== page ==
Good ol' Charlie B (text-only version)
26 Feb, 2021
Linus walks down the aisle of an intercity coach bus and settles into his seat. Over the intercom, the driver chatters, "We're on schedule to arrive in Chicago at 2:35pm. If you have to talk on your cell phone, please keep it short and to the point. The audio for the movie will be on channel 9." A dvd screen flips down from the ceiling of the bus. Linus rustles through his pack in dismay.
"Rats! I forgot to pack my earbuds! Ah well..."
With nothing to distract his mind, Linus begins an internal monologue: "The hardest thing about problems isn't the problems themselves--it's that they stick around. Watching movies is nice because you can pretend to have different problems for a little while."
"I haven't felt like myself for years now. Growing up, I really felt lovable. All of my faults--my reliance on my blanket, my naivete, the occasional delusion of grandeur--it was all a part of my charm."
"Things took a turn some time after my little brother Rerun was born. He would needle me about my blanket, he would tell me to be a better role model for him. Rerun approached the world with the sort of precocious wonder that used to be my domain, but he did it with an instinctual edginess that made my shtick seem quaint."
We see two images overlapping from across time, a young Linus and Rerun each drawing a picture with crayons. Linus innocently asks, "what color is a peace conference?" while Rerun states, "This is Tarzan beating up on Mickey Mouse."
Linus's monologue continues: "But even beyond what Rerun did or didn't do, something about me just broke when I became a big brother. I just couldn't understand what my role was, now that I was no longer the baby. My blanket habit started to feel genuinely off-putting, I lost interest in a lot of the things that used to bring me joy... I passed most of my days in a sort of joyless, routine antagonism with Lucy or Snoopy."
"As a child, I used to put a big premium on sincerity. ‘Every Halloween night, the Great Pumpkin flies through the air and land in the most sincere pumpkin patch of them all'... I really believed that."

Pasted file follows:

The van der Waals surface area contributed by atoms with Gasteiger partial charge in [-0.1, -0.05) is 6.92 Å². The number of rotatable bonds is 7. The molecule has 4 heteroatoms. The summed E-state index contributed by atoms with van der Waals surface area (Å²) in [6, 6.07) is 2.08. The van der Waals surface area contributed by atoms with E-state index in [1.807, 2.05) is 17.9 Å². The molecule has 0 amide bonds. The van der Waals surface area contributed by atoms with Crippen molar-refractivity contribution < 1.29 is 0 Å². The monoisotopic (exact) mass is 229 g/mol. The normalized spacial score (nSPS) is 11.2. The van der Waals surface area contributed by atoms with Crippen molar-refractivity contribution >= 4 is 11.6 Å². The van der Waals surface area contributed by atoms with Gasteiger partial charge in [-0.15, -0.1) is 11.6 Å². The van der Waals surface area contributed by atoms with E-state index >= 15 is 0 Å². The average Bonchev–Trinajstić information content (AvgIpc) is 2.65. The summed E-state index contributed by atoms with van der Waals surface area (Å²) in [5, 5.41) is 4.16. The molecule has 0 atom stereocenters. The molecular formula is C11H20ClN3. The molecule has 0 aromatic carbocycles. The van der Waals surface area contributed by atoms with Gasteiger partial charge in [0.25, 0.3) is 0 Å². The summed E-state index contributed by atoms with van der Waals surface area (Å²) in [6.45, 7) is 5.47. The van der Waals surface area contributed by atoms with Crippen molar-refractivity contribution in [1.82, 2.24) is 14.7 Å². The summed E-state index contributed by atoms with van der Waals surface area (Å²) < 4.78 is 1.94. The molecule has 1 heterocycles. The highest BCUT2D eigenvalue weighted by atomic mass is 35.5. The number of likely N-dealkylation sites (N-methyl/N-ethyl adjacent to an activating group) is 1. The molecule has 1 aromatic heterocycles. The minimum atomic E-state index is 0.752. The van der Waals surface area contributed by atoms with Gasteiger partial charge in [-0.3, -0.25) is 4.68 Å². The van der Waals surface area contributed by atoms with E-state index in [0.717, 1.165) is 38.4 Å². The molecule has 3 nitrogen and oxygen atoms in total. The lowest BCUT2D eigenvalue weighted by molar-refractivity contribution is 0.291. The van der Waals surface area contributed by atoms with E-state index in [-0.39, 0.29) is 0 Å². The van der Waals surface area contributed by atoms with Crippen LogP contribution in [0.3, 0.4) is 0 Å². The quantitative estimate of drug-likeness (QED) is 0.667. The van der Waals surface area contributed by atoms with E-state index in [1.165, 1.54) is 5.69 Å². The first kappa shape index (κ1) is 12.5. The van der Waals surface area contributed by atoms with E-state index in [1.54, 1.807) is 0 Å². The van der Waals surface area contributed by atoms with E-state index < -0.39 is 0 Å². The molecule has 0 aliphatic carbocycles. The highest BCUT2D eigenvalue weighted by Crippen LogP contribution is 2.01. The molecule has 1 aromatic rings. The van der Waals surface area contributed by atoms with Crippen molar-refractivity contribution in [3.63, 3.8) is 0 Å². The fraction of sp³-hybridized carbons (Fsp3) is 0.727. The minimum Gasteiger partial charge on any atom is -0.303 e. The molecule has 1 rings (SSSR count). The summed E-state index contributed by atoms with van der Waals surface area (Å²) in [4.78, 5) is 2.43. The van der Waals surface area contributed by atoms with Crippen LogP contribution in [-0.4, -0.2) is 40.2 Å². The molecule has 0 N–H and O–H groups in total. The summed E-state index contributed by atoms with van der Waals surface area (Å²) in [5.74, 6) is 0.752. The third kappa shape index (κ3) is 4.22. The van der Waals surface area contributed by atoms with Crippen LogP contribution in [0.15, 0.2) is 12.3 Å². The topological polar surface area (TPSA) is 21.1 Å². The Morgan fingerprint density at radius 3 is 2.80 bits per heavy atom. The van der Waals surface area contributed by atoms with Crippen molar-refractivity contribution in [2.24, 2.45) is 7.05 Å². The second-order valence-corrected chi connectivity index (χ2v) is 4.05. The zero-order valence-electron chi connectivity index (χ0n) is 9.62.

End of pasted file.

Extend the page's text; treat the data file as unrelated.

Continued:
"In her 1983 book The Managed Heart: the Commercialization of Human Feeling, Arlie Russel Hochschild argues that "sincerity" has given way to "authenticity" as a prized cultural value. Sincerity presupposes a solid, underlying self, which the sincere person simply does not hide. But as our feelings have become increasingly commidified and managed, we've come to romanticize the idea that such a true, artless, unmanaged inner-self might even exist."
"People like to idealize the solemn wisdom of a child. (I still get letters about that time that I spoke about the true meaning of Christmas!) I think it's because wise children are perceived as both unspoilt by ideology and as sharing of that unspoilt self without dissemblance. In other words: they are treasured as both authentic and sincere."
"Rerun revealed that the spontaneous self might be selfish, cynical, and inconsiderate as often as it is loving, joyful, or gracious."
"When it comes down to it, I don't think I was some sort of blank slate of innocent truth. I think people underestimate how quickly children become social--subconsciously shaping themselves around the reactions of others. When I look at Rerun, I don't feel better than him, only more repressed. Maybe the only way to feel very sincere and very Good simultaneously is to bury the uglier parts of yourself from your conscious mind."
Linus sleeps: "ZZZ"
A hand knocks on the window! *knock knock knock*
Linus groggily wakes up and looks out the window. His face lights up in a smile. "Charlie!"
A montage of them hanging out in Chicago ensues. They take a selfie at the Bean, they see an Andrew Wyeth drawing at the Art Institute, and they eat chicken with fries and corn at a restaurant. Charlie is depicted with long hair in a bun and a cute, femme outfit, including a jacket with the phrase "Gay Blockhead" embroidered on the back. Instead of the iconic zig-zag t-shirt, Charlie wears a zig-zag choker.
That night, in Charlie's apartment, they get dressed for bed.